An issue that did come up is the looming expiration of the East Coast and Gulf ILA port worker union contract with port operators at the end of September. For the most part there was optimism that an agreement will be reached in time. But given the expiration will happen when peak season could still be going strong, the potential for disruption at that time of year may be enough to impact the market – a one day shutdown would take a week to clear. More than one expert recommended that shippers plan well ahead and that those who can should pull Q3 shipments forward to earlier in the year. There was also speculation that the West Coast could see some increase in volumes from some shift away from the East Coast.

Contracts creativity

Another hot topic that came up in several different contexts was the challenges facing shippers with long-term ocean contracts

The fluctuations of the spot market during the pandemic, and again now with the Red Sea disruption – and really any other time spot rates have spiked or crashed – often lead to contracted volumes getting rolled by carriers or facing premium surcharges to get moved when rates spike. And when spot rates crash, carriers face no-shows from contracted shippers who’ve shifted to spot. 

TPM is where many annual ocean contract negotiations get underway, and there was talk of carriers and shippers getting creative to find better solutions: Nixon of ONE said they are including penalty clauses to protect both shippers and carriers in some of their contracts, some shippers said they’ve moved away from annual tenders completely in favor of rolling one month or quarterly contracts, and others mentioned negotiating clauses specifically about Red Sea surcharges that will adjust rates down when diversions end. 

All in all, both sides talked about fairness as the goal, and carriers and shippers ultimately as partners who want to help each other succeed. These discussions were particularly interesting within the context of our recent research on the state of long term ocean contracts, and the option to index-link agreements (which I heard mentioned once) and then hedge price volatility exposure through freight derivatives. You can read the report and see our short webinar on the topic here

Progress in ocean digitalization

Discussion of the role of technology in ocean freight was more prominent at TPM than ever.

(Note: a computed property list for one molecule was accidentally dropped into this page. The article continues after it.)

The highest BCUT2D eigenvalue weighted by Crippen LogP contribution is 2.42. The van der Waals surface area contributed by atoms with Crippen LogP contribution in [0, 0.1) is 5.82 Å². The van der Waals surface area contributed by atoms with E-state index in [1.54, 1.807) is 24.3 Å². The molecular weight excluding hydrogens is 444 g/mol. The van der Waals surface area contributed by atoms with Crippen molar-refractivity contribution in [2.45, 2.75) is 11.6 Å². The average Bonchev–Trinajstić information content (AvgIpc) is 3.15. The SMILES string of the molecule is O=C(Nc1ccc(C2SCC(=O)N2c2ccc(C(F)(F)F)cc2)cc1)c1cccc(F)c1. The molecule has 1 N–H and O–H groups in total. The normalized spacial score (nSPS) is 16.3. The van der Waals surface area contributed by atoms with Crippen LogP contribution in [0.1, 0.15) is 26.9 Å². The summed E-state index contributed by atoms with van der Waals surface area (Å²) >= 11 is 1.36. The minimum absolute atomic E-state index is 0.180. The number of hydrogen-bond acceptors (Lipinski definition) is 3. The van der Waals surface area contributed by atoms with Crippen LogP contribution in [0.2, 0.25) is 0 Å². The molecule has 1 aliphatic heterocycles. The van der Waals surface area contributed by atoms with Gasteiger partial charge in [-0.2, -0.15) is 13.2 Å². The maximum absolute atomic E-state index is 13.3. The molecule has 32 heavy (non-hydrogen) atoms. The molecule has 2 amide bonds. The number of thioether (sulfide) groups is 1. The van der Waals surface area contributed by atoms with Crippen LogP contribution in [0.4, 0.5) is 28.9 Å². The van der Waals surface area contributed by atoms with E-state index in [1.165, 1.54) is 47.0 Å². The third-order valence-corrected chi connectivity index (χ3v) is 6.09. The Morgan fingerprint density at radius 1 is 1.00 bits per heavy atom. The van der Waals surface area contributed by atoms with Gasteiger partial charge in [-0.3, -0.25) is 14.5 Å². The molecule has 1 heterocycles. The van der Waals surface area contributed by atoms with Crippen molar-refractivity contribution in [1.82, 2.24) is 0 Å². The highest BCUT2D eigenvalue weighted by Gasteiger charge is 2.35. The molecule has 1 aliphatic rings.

Otto Schacht, former CEO of K+N remarked that, back in 2000, he felt ocean freight forwarding was on the cusp of a major digital shift. Nearly 25 years later, he is surprised at how slow that progress has been. Nonetheless, he shared that, really, all serious forwarders can be considered “digital forwarders” today in their recognition and leveraging of digital tools to improve efficiency. 

Similarly, a panel discussing the role of technology in ocean booking – including Freightos CEO, Zvi Schreiber – explored how, despite the availability of technology and gradual progress, challenges such as yield management strategies of ocean carriers and other hesitations towards true digital bookings find ocean eBookings trailing far behind air cargo. The discussion emphasized the need for a shift in attitudes among carriers to facilitate meaningful adoption.

But TPM24 also showed that – perhaps despite moving slower than many hope – digital adoption continues to march forward and tech often becomes indispensable for those who find the right solutions for their businesses. Examples included BCO and SMB forwarder presentations on the growing tech stacks they rely on to improve visibility and operations, and leading experts like Jensen and Monroe each pointing to progress in digitalization and data visibility adoption as key to carrier and BCO success.

Judah Levine

Head of Research, Freightos Group

Judah is an experienced market research manager, using data-driven analytics to deliver market-based insights. Judah produces the Freightos Group’s FBX Weekly Freight Update and other research on what’s happening in the industry from shipper behaviors to the latest in logistics technology and digitization.